Differentiation of human embryonic stem cells into clinically amenable keratinocytes in an autogenic environment

Fahad K. Kidwai, Hua Liu, Wei Seong Toh, Xin Fu, Doorgesh S. Jokhun, Mohammad M. Movahednia, Mingming Li, Yu Zou, Christopher A. Squier, Toan T. Phan, Tong Cao

Research output: Contribution to journalArticlepeer-review

28 Scopus citations


Human embryonic stem cells (hESCs)-derived keratinocytes hold great clinical and research potential. However, the current techniques are hampered by the use of xenogenic components that limits their clinical application. Here we demonstrated an efficient differentiation of H9 hESCs (H9-hESCs) into keratinocytes (H9-Kert) with the minimum use of animal-derived materials. For differentiation, we established two microenvironment systems originated from H9-hESCs (autogenic microenvironment). These autogenic microenvironment systems consist of an autogenic coculture system (ACC) and an autogenic feeder-free system (AFF). In addition, we showed a stage-specific effect of Activin in promoting keratinocyte differentiation from H9-hESCs while repressing the expression of early neural markers in the ACC system. Furthermore, we also explained the effect of Activin in construction of the AFF system made up of extracellular matrix similar to basement membrane extracted from H9-hESC-derived fibroblasts. H9-Kert differentiated in both systems expressed keratinocyte markers at mRNA and protein levels. H9-Kert were also able to undergo terminal differentiation in high Ca2+ medium. These findings support the transition toward the establishment of an animal-free microenvironment for successful differentiation of hESCs into keratinocytes for potential clinical application.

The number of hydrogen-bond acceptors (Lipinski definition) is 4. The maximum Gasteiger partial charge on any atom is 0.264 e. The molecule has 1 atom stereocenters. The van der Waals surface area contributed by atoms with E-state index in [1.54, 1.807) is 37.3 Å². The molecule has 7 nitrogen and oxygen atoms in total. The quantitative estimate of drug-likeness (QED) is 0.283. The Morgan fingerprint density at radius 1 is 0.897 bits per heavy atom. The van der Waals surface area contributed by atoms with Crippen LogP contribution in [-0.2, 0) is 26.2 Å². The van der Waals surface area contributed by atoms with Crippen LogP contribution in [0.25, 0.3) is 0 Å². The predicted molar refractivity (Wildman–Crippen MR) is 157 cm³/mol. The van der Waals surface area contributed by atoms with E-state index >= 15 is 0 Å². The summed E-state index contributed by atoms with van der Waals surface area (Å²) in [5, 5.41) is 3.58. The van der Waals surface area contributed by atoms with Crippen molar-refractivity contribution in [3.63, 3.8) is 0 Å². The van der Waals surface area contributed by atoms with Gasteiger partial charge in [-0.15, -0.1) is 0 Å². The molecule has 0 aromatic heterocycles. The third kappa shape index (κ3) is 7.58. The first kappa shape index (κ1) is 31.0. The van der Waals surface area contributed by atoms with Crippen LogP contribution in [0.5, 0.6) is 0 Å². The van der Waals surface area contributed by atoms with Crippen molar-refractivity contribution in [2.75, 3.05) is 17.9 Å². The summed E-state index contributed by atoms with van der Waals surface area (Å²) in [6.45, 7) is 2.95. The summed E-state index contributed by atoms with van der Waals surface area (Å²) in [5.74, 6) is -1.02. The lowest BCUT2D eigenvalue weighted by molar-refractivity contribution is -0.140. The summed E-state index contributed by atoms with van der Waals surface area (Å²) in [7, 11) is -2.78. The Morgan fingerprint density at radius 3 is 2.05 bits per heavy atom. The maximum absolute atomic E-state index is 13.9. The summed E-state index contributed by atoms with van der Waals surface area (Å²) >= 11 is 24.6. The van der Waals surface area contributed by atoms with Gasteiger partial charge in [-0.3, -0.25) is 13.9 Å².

Original languageEnglish (US)
Pages (from-to)618-628
Number of pages11
JournalJournal of Investigative Dermatology
Issue number3
StatePublished - Mar 2013

Bibliographical note

Funding Information:
We acknowledge the expert assistance of Dr Sri Ram Gopu, Dr Kulsum Iqbal, and Mr Lu Qiqi for their helpful suggestions and comments on experimental design and result presentation. We also gratefully acknowledge the help from the Flow Cytometry Laboratory Unit, Confocal Unit in Yong Loo Lin School of Medicine, National University of Singapore, Singapore 117597. This work was partially supported by grants from the Ministry of Education of Singapore, NUS ARF grant numbers R221000023112 and R221000026112.

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